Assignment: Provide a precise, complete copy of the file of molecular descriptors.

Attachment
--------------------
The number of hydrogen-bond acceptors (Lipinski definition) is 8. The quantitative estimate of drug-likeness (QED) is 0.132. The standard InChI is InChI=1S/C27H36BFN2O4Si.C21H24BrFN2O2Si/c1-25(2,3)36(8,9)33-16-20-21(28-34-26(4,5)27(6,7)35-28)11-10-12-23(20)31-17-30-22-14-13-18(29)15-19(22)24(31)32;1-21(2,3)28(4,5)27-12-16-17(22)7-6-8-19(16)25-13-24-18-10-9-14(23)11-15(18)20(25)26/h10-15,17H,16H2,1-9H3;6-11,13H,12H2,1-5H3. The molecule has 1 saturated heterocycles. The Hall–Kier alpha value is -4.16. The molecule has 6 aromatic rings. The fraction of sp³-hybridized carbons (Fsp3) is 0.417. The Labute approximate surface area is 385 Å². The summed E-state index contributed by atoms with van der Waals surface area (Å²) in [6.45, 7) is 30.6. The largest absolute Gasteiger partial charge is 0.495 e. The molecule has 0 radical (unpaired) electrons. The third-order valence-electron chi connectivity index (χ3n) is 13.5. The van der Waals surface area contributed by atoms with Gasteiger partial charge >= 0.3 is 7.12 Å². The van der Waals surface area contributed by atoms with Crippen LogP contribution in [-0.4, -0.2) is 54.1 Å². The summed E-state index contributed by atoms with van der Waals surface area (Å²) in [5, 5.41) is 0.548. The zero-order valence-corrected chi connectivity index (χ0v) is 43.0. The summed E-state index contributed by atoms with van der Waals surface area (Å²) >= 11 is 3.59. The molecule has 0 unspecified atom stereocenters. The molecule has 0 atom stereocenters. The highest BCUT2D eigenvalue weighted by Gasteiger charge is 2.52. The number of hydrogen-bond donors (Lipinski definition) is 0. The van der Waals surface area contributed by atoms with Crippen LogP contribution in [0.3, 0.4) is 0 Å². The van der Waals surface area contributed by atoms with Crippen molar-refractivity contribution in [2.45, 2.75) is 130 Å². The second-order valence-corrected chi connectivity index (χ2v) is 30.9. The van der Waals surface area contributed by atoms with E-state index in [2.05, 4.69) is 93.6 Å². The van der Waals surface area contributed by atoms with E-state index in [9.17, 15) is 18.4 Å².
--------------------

The number of hydrogen-bond acceptors (Lipinski definition) is 8. The quantitative estimate of drug-likeness (QED) is 0.132. The standard InChI is InChI=1S/C27H36BFN2O4Si.C21H24BrFN2O2Si/c1-25(2,3)36(8,9)33-16-20-21(28-34-26(4,5)27(6,7)35-28)11-10-12-23(20)31-17-30-22-14-13-18(29)15-19(22)24(31)32;1-21(2,3)28(4,5)27-12-16-17(22)7-6-8-19(16)25-13-24-18-10-9-14(23)11-15(18)20(25)26/h10-15,17H,16H2,1-9H3;6-11,13H,12H2,1-5H3. The molecule has 1 saturated heterocycles. The Hall–Kier alpha value is -4.16. The molecule has 6 aromatic rings. The fraction of sp³-hybridized carbons (Fsp3) is 0.417. The Labute approximate surface area is 385 Å². The summed E-state index contributed by atoms with van der Waals surface area (Å²) in [6.45, 7) is 30.6. The largest absolute Gasteiger partial charge is 0.495 e. The molecule has 0 radical (unpaired) electrons. The third-order valence-electron chi connectivity index (χ3n) is 13.5. The van der Waals surface area contributed by atoms with Gasteiger partial charge >= 0.3 is 7.12 Å². The van der Waals surface area contributed by atoms with Crippen LogP contribution in [-0.4, -0.2) is 54.1 Å². The summed E-state index contributed by atoms with van der Waals surface area (Å²) in [5, 5.41) is 0.548. The zero-order valence-corrected chi connectivity index (χ0v) is 43.0. The summed E-state index contributed by atoms with van der Waals surface area (Å²) >= 11 is 3.59. The molecule has 0 unspecified atom stereocenters. The molecule has 0 atom stereocenters. The highest BCUT2D eigenvalue weighted by Gasteiger charge is 2.52. The number of hydrogen-bond donors (Lipinski definition) is 0. The van der Waals surface area contributed by atoms with Crippen LogP contribution in [0.3, 0.4) is 0 Å². The van der Waals surface area contributed by atoms with Crippen molar-refractivity contribution in [2.45, 2.75) is 130 Å². The second-order valence-corrected chi connectivity index (χ2v) is 30.9. The van der Waals surface area contributed by atoms with E-state index in [2.05, 4.69) is 93.6 Å². The van der Waals surface area contributed by atoms with E-state index in [9.17, 15) is 18.4 Å².